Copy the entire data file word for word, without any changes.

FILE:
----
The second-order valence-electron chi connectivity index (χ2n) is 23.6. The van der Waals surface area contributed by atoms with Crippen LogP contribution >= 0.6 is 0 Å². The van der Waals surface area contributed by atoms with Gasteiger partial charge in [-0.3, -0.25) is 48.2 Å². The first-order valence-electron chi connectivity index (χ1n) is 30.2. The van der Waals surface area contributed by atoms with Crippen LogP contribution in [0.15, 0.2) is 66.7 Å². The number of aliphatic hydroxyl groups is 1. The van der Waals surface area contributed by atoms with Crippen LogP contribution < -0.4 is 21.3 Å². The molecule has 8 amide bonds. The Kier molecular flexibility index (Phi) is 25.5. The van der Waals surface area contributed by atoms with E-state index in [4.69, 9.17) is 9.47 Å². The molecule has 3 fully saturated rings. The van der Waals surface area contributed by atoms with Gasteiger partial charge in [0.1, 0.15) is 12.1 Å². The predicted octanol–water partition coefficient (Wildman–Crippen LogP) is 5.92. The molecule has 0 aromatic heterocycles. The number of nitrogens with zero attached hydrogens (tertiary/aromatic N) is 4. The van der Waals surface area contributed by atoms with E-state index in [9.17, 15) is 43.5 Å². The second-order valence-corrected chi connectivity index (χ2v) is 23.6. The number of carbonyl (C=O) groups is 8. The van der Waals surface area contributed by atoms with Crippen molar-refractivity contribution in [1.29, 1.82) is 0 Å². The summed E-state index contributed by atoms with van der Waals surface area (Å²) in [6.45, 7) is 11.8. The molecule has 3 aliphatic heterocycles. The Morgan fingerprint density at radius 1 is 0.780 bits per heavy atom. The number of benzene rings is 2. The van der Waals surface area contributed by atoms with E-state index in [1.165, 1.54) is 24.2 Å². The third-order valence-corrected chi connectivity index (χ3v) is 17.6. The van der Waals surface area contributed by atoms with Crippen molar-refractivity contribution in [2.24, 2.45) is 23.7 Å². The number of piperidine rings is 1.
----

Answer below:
The second-order valence-electron chi connectivity index (χ2n) is 23.6. The van der Waals surface area contributed by atoms with Crippen LogP contribution >= 0.6 is 0 Å². The van der Waals surface area contributed by atoms with Gasteiger partial charge in [-0.3, -0.25) is 48.2 Å². The first-order valence-electron chi connectivity index (χ1n) is 30.2. The van der Waals surface area contributed by atoms with Crippen LogP contribution in [0.15, 0.2) is 66.7 Å². The number of aliphatic hydroxyl groups is 1. The van der Waals surface area contributed by atoms with Crippen LogP contribution < -0.4 is 21.3 Å². The molecule has 8 amide bonds. The Kier molecular flexibility index (Phi) is 25.5. The van der Waals surface area contributed by atoms with E-state index in [4.69, 9.17) is 9.47 Å². The molecule has 3 fully saturated rings. The van der Waals surface area contributed by atoms with Gasteiger partial charge in [0.1, 0.15) is 12.1 Å². The predicted octanol–water partition coefficient (Wildman–Crippen LogP) is 5.92. The molecule has 0 aromatic heterocycles. The number of nitrogens with zero attached hydrogens (tertiary/aromatic N) is 4. The van der Waals surface area contributed by atoms with E-state index in [9.17, 15) is 43.5 Å². The second-order valence-corrected chi connectivity index (χ2v) is 23.6. The number of carbonyl (C=O) groups is 8. The van der Waals surface area contributed by atoms with Crippen molar-refractivity contribution in [1.29, 1.82) is 0 Å². The summed E-state index contributed by atoms with van der Waals surface area (Å²) in [6.45, 7) is 11.8. The molecule has 3 aliphatic heterocycles. The Morgan fingerprint density at radius 1 is 0.780 bits per heavy atom. The number of benzene rings is 2. The van der Waals surface area contributed by atoms with E-state index in [1.165, 1.54) is 24.2 Å². The third-order valence-corrected chi connectivity index (χ3v) is 17.6. The van der Waals surface area contributed by atoms with Crippen molar-refractivity contribution in [2.24, 2.45) is 23.7 Å². The number of piperidine rings is 1.